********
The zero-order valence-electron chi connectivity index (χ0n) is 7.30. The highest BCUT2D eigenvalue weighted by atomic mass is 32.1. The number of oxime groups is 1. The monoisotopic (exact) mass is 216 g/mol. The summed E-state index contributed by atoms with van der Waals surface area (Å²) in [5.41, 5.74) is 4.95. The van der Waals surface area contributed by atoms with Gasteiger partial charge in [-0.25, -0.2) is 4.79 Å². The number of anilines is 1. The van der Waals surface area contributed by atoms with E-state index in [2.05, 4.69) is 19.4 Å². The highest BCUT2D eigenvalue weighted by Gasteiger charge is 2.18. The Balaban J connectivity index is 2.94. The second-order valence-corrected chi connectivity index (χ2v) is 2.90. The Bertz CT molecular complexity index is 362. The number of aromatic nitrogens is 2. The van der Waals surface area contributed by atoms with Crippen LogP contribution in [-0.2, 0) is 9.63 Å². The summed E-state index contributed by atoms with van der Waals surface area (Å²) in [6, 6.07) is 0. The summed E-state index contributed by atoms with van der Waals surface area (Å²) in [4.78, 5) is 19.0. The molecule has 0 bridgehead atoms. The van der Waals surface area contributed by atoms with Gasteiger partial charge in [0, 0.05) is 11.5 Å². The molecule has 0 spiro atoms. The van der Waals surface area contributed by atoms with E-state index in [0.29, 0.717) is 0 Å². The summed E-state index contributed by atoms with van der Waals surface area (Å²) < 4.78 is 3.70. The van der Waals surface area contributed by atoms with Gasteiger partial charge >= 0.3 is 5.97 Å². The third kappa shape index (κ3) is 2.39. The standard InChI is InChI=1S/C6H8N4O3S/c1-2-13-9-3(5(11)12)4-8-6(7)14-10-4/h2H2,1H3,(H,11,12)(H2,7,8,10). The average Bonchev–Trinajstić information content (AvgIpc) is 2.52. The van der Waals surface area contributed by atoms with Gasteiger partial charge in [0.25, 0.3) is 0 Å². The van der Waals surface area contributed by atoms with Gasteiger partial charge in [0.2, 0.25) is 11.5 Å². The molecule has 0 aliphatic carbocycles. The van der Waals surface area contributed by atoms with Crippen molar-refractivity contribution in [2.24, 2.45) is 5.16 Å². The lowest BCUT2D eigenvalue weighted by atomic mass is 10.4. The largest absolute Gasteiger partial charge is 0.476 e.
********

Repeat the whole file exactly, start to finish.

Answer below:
The zero-order valence-electron chi connectivity index (χ0n) is 7.30. The highest BCUT2D eigenvalue weighted by atomic mass is 32.1. The number of oxime groups is 1. The monoisotopic (exact) mass is 216 g/mol. The summed E-state index contributed by atoms with van der Waals surface area (Å²) in [5.41, 5.74) is 4.95. The van der Waals surface area contributed by atoms with Gasteiger partial charge in [-0.25, -0.2) is 4.79 Å². The number of anilines is 1. The van der Waals surface area contributed by atoms with E-state index in [2.05, 4.69) is 19.4 Å². The highest BCUT2D eigenvalue weighted by Gasteiger charge is 2.18. The Balaban J connectivity index is 2.94. The second-order valence-corrected chi connectivity index (χ2v) is 2.90. The Bertz CT molecular complexity index is 362. The number of aromatic nitrogens is 2. The van der Waals surface area contributed by atoms with Crippen LogP contribution in [-0.2, 0) is 9.63 Å². The summed E-state index contributed by atoms with van der Waals surface area (Å²) in [6, 6.07) is 0. The summed E-state index contributed by atoms with van der Waals surface area (Å²) in [4.78, 5) is 19.0. The molecule has 0 bridgehead atoms. The van der Waals surface area contributed by atoms with Gasteiger partial charge in [0, 0.05) is 11.5 Å². The molecule has 0 spiro atoms. The van der Waals surface area contributed by atoms with E-state index in [0.29, 0.717) is 0 Å². The summed E-state index contributed by atoms with van der Waals surface area (Å²) < 4.78 is 3.70. The van der Waals surface area contributed by atoms with Gasteiger partial charge >= 0.3 is 5.97 Å². The third kappa shape index (κ3) is 2.39. The standard InChI is InChI=1S/C6H8N4O3S/c1-2-13-9-3(5(11)12)4-8-6(7)14-10-4/h2H2,1H3,(H,11,12)(H2,7,8,10). The average Bonchev–Trinajstić information content (AvgIpc) is 2.52. The van der Waals surface area contributed by atoms with Gasteiger partial charge in [0.25, 0.3) is 0 Å². The van der Waals surface area contributed by atoms with Gasteiger partial charge in [0.2, 0.25) is 11.5 Å². The molecule has 0 aliphatic carbocycles. The van der Waals surface area contributed by atoms with Crippen molar-refractivity contribution in [2.24, 2.45) is 5.16 Å². The lowest BCUT2D eigenvalue weighted by atomic mass is 10.4. The largest absolute Gasteiger partial charge is 0.476 e.